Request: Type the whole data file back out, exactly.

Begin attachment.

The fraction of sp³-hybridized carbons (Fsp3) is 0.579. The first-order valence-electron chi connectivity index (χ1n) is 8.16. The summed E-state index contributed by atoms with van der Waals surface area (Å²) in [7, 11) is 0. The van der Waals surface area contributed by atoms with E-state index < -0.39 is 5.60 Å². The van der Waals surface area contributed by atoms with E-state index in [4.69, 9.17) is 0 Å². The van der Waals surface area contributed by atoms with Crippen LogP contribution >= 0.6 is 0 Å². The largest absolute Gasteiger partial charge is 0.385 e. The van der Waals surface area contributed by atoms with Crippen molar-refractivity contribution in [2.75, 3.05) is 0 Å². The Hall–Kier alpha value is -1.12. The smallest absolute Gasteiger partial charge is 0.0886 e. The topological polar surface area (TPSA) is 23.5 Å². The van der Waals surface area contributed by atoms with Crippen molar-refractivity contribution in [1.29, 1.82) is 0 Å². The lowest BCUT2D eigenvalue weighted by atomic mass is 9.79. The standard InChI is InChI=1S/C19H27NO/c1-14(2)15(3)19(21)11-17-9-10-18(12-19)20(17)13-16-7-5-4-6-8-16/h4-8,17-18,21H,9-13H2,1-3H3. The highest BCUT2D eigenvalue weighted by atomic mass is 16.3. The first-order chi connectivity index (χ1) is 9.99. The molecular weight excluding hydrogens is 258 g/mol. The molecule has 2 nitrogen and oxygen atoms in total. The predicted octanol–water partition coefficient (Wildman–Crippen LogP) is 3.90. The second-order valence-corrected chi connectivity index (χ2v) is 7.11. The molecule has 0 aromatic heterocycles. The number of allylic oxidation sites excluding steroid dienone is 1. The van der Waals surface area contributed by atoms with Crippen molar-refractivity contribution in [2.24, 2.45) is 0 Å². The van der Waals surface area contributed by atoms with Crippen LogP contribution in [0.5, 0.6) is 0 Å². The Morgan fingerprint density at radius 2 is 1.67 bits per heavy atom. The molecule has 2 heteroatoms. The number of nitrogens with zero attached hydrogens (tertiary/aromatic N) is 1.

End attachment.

The fraction of sp³-hybridized carbons (Fsp3) is 0.579. The first-order valence-electron chi connectivity index (χ1n) is 8.16. The summed E-state index contributed by atoms with van der Waals surface area (Å²) in [7, 11) is 0. The van der Waals surface area contributed by atoms with E-state index < -0.39 is 5.60 Å². The van der Waals surface area contributed by atoms with E-state index in [4.69, 9.17) is 0 Å². The van der Waals surface area contributed by atoms with Crippen LogP contribution >= 0.6 is 0 Å². The largest absolute Gasteiger partial charge is 0.385 e. The van der Waals surface area contributed by atoms with Crippen molar-refractivity contribution in [2.75, 3.05) is 0 Å². The Hall–Kier alpha value is -1.12. The smallest absolute Gasteiger partial charge is 0.0886 e. The topological polar surface area (TPSA) is 23.5 Å². The van der Waals surface area contributed by atoms with Crippen molar-refractivity contribution in [1.29, 1.82) is 0 Å². The lowest BCUT2D eigenvalue weighted by atomic mass is 9.79. The standard InChI is InChI=1S/C19H27NO/c1-14(2)15(3)19(21)11-17-9-10-18(12-19)20(17)13-16-7-5-4-6-8-16/h4-8,17-18,21H,9-13H2,1-3H3. The highest BCUT2D eigenvalue weighted by atomic mass is 16.3. The first-order chi connectivity index (χ1) is 9.99. The molecular weight excluding hydrogens is 258 g/mol. The molecule has 2 nitrogen and oxygen atoms in total. The predicted octanol–water partition coefficient (Wildman–Crippen LogP) is 3.90. The second-order valence-corrected chi connectivity index (χ2v) is 7.11. The molecule has 0 aromatic heterocycles. The number of allylic oxidation sites excluding steroid dienone is 1. The van der Waals surface area contributed by atoms with Crippen molar-refractivity contribution in [2.24, 2.45) is 0 Å². The van der Waals surface area contributed by atoms with Crippen LogP contribution in [0.5, 0.6) is 0 Å². The Morgan fingerprint density at radius 2 is 1.67 bits per heavy atom. The molecule has 2 heteroatoms. The number of nitrogens with zero attached hydrogens (tertiary/aromatic N) is 1.